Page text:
From the moment we arrived by train, I knew there would be many things to do in Copenhagen with kids. Denmark is a peninsula that juts out into the sea route from the North Sea to the Baltic Sea. Norway and Sweden are to the north. Germany forms the land barrier to the south. Copenhagen is located on the island of Zealand, which is closer to Malmo, Sweden than to most of Denmark.
What is there to do in Copenhagen with its seafaring history and harbor-heavy attractions? For families, investing in the Copenhagen Card is a good place to start. It made a lot of sense for our family because it includes public transportation on buses, trains, or ferries. Purchasing single trip tickets can be a real hassle! The Copenhagen Card made it affordable to see more attractions than if we paid for each transportation option separately. Almost all the attractions I mention, plus many others, are part of the Copenhagen Card deal.
Copenhagen with Kids
10. Dress Up Like a Viking
My teen son who loves museums says the National Museum of Denmark may be the most impressive museum he’s ever experienced (and he’s been to A LOT of museums). He and my husband spent hours there. It’s free with your Copenhagen Card. It looks dreary on the outside but it covers thousands of years of Danish history. The artifacts ranged from ornate Viking swords wielded by royalty to everyday cookware used by the Danes in the Stone Age. It was the most comprehensive of the human experience they’ve ever experienced in one museum
9. Take in the Colors of Nyhavn
“Havn” in Danish translates to “harbor” in English. You’ll see this word put together with other Danish words often to describe the geography of the city. In fact, Copenhagen is the English language version of Kobenhavn and “Nyhavn” means “New Harbor.” It’s the most iconic photo spot in the city, but that also means it’s a tourist center. I’m including it on the list because it’s a must-see.
We walked through Nyhavn nearly every day on our way to public transit stations. It was lovely to see the light change on the buildings and see the colorful reflections in the canal. This is also where we enjoyed our waffeln (waffles) at the Vaffelbageren with lots of people-watching to accompany the sweet treat. Watch the little ones because the edges near the water is not protected and you wouldn’t want anyone ending up in the harbor.
8. Stroll Along Stroget and Lounge in the LEGO Living Room
Parents will like the pedestrian-only street lined with bakeries and coffee shops (ooh! SUCH good coffee in Copenhagen). Stop in the LEGO flagship store and let the kids get inspired by the models and displays in the store. The kids can also build and create in the Living Room, the center of the store. Magasin du Nord at Kongens Nytorv is an incredible multi-floored department store with everything including groceries, gifts, and a restaurant with city views.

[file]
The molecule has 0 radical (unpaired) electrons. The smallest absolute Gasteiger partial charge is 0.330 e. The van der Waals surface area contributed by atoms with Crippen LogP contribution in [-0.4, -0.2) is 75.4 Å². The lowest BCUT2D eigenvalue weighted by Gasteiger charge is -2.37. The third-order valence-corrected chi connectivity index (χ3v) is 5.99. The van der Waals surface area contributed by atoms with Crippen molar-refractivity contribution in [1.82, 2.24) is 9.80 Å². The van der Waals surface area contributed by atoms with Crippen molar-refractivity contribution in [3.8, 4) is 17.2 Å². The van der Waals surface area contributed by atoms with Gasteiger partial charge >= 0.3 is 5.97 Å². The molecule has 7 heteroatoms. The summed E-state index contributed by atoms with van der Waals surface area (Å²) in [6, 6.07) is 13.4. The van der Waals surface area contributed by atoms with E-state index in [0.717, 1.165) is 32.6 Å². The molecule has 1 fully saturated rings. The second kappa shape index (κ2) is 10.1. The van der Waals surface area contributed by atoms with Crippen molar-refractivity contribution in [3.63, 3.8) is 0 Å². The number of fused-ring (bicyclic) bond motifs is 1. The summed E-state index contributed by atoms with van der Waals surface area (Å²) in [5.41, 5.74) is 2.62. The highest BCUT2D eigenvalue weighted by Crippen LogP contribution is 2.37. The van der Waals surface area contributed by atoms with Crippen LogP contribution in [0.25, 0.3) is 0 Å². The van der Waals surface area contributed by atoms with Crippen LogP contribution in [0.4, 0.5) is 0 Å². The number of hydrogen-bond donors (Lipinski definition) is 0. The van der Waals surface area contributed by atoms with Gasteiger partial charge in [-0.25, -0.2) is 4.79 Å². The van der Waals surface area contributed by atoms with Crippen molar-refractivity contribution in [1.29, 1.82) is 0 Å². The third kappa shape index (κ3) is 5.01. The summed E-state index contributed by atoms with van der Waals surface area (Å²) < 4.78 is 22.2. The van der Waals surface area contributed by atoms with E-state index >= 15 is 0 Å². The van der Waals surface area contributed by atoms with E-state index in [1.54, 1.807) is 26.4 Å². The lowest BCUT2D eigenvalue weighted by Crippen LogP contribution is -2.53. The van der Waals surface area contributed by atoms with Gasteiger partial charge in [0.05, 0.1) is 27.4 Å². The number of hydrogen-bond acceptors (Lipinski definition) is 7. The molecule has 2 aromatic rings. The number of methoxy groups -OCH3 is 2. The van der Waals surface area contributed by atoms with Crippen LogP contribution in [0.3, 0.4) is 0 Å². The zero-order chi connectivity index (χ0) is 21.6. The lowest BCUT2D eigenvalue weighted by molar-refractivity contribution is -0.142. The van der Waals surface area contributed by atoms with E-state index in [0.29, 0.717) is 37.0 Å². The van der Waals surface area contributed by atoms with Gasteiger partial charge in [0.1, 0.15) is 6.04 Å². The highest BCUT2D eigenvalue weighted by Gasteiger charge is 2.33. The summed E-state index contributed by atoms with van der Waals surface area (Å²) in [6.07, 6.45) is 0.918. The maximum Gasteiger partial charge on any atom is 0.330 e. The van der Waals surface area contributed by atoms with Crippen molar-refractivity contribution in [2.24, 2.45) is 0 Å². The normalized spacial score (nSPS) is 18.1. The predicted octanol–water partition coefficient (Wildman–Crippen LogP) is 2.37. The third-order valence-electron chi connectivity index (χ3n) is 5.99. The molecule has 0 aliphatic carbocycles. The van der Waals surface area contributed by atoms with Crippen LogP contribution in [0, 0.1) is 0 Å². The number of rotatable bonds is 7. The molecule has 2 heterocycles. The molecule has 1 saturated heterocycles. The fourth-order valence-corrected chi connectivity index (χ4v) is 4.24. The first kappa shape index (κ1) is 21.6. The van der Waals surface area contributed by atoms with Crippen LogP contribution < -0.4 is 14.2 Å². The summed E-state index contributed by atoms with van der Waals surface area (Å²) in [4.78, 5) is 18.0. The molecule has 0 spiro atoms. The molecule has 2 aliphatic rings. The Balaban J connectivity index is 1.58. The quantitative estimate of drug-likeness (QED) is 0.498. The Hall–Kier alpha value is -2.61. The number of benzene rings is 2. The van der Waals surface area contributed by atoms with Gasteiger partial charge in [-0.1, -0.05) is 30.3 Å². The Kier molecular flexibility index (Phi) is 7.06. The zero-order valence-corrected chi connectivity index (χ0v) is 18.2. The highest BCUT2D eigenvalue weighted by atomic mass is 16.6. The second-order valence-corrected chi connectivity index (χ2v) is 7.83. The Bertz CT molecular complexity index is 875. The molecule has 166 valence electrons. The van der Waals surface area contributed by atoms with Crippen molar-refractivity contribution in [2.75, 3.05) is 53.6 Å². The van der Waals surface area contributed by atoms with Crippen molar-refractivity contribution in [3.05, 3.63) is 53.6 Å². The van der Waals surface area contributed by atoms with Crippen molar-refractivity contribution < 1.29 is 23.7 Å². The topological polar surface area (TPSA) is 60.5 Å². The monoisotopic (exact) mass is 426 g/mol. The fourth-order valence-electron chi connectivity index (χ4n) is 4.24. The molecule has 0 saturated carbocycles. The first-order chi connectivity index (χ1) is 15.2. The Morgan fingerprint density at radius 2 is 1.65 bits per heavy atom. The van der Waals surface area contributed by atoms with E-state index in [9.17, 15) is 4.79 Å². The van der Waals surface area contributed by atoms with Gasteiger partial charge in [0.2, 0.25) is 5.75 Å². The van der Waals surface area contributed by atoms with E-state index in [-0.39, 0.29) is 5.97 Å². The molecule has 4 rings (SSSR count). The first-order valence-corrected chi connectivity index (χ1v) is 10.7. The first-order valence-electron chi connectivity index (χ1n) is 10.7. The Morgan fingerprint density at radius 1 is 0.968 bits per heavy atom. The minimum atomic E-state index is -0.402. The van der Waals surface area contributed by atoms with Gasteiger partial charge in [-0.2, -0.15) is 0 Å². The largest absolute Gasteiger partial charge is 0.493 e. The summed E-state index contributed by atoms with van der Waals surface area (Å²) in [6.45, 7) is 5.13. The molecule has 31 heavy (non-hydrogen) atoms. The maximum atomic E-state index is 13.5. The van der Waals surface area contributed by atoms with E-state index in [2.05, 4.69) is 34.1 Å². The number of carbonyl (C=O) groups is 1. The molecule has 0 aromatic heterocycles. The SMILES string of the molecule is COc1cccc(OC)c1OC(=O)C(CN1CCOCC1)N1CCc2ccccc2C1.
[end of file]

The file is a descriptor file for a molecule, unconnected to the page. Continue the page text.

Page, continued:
7. Adventure on Public Transportation
We experienced several modes of transportation in Copenhagen and were impressed with them all. My parents wanted a ride over to Tivoli Gardens. It ended up being the perfect distance for them to grab a Pedicab. We took the bus to Rosenborg Castle and the Metro to the big national aquarium and the airport. The public transportation is extremely clean and an easy way to get around the city.
6. See How True Royalty Lives
Denmark is a constitutional monarchy with present-day Her Majesty Queen Margrethe II in rule. Rosenborg Palace is open for visitors with extensive Kings Garden and a chance to view the crown jewels. Every day, the Danish Royal Guard marches from Rosenborg Castle to Amalienborg Palace for a Changing of the Guard Ceremony. Even watching the guards prepare for their march at Rosenborg was entertaining for my children.
Amalienborg Palace is where the Queen keeps her permanent residence and you can experience some of royal life at the Amalienborg Museum. Even if you don’t visit the museum, walking the palace square with its statue of Frederick V is a worthwhile endeavor especially with its proximity and views of the harbor.
5. Circle the Historic “Round Tower” to See the Sunset
The Rundetaarn involves a walk up a wide spiral ramp that was built to fit horses and carriages of the 1600s. It’s 900-foot-long walk, seven and a half times around the building. The Observatory at the top sits at just over 80 feet. Kids will enjoy the glass floor that looks down to the ground floor from the center of the spiral. They may be fascinated by the engineering stories of the two original “privies” or toilets. They’re not in use now thankfully.
The Library privy was restored for visitors to imagine dealing with waste back before modern plumbing. Even with all the water and harbors in this city, sunset views come from over the rooftops of the Copenhagen. This high point is a popular place to take it in and since it’s the “oldest functioning astronomy observatory” you can sometimes stay to see the stars with amateur astronomers.